Big Boy (2011) takes place in the aftermath of the second world war, in Middle of Nowhere, Mindoro. The opening credits roll to the sound of 1950’s radio adverts, then cut immediately to water dripping into a milk can, and then what the censors would refer to as a “pumping scene” between a couple we will later find out are the parents of our protagonist: Julio, aka Big Boy.
Julio is the eldest in a brood that grows far too large to adequately sustain itself, and thus becomes not only the guinea pig but the poster boy for a growth serum that will serve as the family’s antidote to its despondency. Julio’s parents cure “cod liver” oil from fish guts in a makeshift lab, its effectiveness proven only in photographs that portray him as taller than average.
From a review by Noli Manaig
His growth spurts are notched on the bamboo poles supporting the family nipa hut. This way, approval from his father seems welcome, but Julio must pay for it according to the strictures of scientific method. His siblings run free; he has grown distant from the village. He seems mute, wearing a doleful look. Julio has become Big Boy, the mascot of his father’s entrepreneurial spirit, deep in the fastnesses of Mindoro. One day he stops growing.
At the beginning of Big Boy, the family finds a parachute filled with canned goods, vitamins, and other basic commodities “mysteriously” caught in a tree on their property. What should have been a source of temporary relief becomes a sole means of survival for the family, who increasingly derive a sense of value and dependency on American products and doleouts, which later becomes an obsession with a largely misguided reading of the American dream. Fixations on height, mestizo features, and U.S. Surplus goods abound in a plot that is slowly driven forward by the promises that await elsewhere.
Continue reading “Eat, Sleep, Big Boy”
While I was driving, this song came on. It was part of a mix my sister had made, labeled 2010 Tunage. (Coincidentally, my sister will have been abroad for two weeks in a couple of days.) If we’re going to be anal about it, Veckatimest was released in 2009, and blahblahblah. But that’s not important. What’s important is what we all know–or what we should know–about songs and music in general: which is that songs are evocative objects, and encapsulated within the space of a pop song are the moments to which they’ve provided a soundtrack or a score.
I was listening to a lot of Grizzly Bear’s earlier work when “Two Weeks” came out. I know I’m not alone in reading this album as meditations on leaving and the perils of codependency, like most of the band’s work. When Veckatimest leaked, I was at a shitty time in my life, working a shitty job which I had taken in fear that there would be no more shitty jobs left to take after I graduated. Three months into said shitty job, I quit, went on vacation for a month with what I had saved, and saw Grizzly Bear play live.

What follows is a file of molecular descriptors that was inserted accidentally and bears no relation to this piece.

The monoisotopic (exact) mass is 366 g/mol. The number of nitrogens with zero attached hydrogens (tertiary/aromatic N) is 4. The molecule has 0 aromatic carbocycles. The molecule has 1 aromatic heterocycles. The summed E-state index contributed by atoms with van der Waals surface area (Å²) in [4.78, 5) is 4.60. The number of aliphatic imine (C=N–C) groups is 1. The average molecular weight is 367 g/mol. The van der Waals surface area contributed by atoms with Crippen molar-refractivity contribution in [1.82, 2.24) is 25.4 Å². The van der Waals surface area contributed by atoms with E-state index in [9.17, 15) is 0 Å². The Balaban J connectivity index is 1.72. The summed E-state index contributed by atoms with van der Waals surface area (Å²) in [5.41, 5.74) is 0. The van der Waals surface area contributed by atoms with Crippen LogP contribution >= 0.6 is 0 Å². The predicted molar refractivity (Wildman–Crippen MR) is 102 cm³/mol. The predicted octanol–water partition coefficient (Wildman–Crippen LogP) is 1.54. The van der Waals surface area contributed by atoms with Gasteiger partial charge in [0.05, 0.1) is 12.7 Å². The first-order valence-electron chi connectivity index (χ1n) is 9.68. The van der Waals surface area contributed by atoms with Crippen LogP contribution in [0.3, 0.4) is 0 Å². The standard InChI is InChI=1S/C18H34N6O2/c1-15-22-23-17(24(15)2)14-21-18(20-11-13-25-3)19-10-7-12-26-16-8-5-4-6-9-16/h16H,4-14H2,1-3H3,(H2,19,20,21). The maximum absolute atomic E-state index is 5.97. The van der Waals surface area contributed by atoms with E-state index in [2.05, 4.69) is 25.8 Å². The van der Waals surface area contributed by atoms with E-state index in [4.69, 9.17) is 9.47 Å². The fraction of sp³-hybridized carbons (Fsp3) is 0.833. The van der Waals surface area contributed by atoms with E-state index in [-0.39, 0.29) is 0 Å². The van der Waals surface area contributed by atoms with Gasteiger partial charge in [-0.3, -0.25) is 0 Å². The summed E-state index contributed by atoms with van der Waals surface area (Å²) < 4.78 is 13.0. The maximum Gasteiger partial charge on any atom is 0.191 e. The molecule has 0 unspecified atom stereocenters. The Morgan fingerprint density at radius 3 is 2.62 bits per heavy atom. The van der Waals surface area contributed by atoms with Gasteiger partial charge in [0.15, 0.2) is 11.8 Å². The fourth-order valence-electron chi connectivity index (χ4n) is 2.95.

Unfortunately, I didn’t get to see them play this song, because Mew were playing at another stage on the opposite end of the park. I like Mew. I can’t say I like them more than Grizzly Bear, but a boy I liked also liked Mew. I had a boyfriend, but this other boy was present every day, asking how my day went. And this was a time when the only consistent presence in my life was the friend whose couch I was surfing.
Being in transit tends to reduce the people you left behind, to flatten them, so maintaining any kind of contact becomes extremely relevant. It’s all you can bank on to add a dimension to someone who is otherwise just a primordial mass in cyberspace. With a backstory. I had met him at a gig about a month back, and despite living in the same time zone, we were an ocean apart. I had never believed in long distance relationships, and didn’t bother to ask at the time how he felt about it because I had a boyfriend.
Continue reading “Two Weeks”
Profile of New York-based decoration designers Nick Andersen and Julie Hu, aka Confetti System for Status magazine.
I realized last week that I can’t remember what my prom date looked like. I can remember her name and hair color, and the color of her dress, but when I try to summon the contours of her face I get stuck, and I’m left only recalling the basic outline of her silhouette. I was never in love with the girl, nor do I have any real interest in finding out, say, where she lives now or what she does for a living. But I can’t help feeling a twinge of sadness at the fact that I’ve almost totally forgotten a person who was once important to me.
from this month’s 30 Days of Good challenge.
I was talking to my best friend about that wonderful sense of emancipation that comes with living from moment to moment. Over time, travel has become like a drug that I use on occasion to numb the feeling that I’ve leased my life to the gravity of a tenure-track position. If there’s anything I’m afraid of, it’s that day when I won’t be able to tell the difference between recreational use and a full-on addiction. While living from moment to moment is nice, I’m pretty sure we’re all looking for something more infinite.
You meet people, you bid farewell, and confine them to those final glimpses, leaving no more than impressions on the entire landscape of your memory. What happens when you want to keep some of these people instead of returning to the (let’s admit it) wretched land mass that spat you out.
I would like to think we all have choices in these matters, but not all of us are given that luxury. Most of the time we have to leave these people while we wander back into our own little versions of the infinite; while we continue the narrative.
On a lighter note, it makes me happy every time I see the words “Master of Art Studies” beside my name on our school’s online registration system.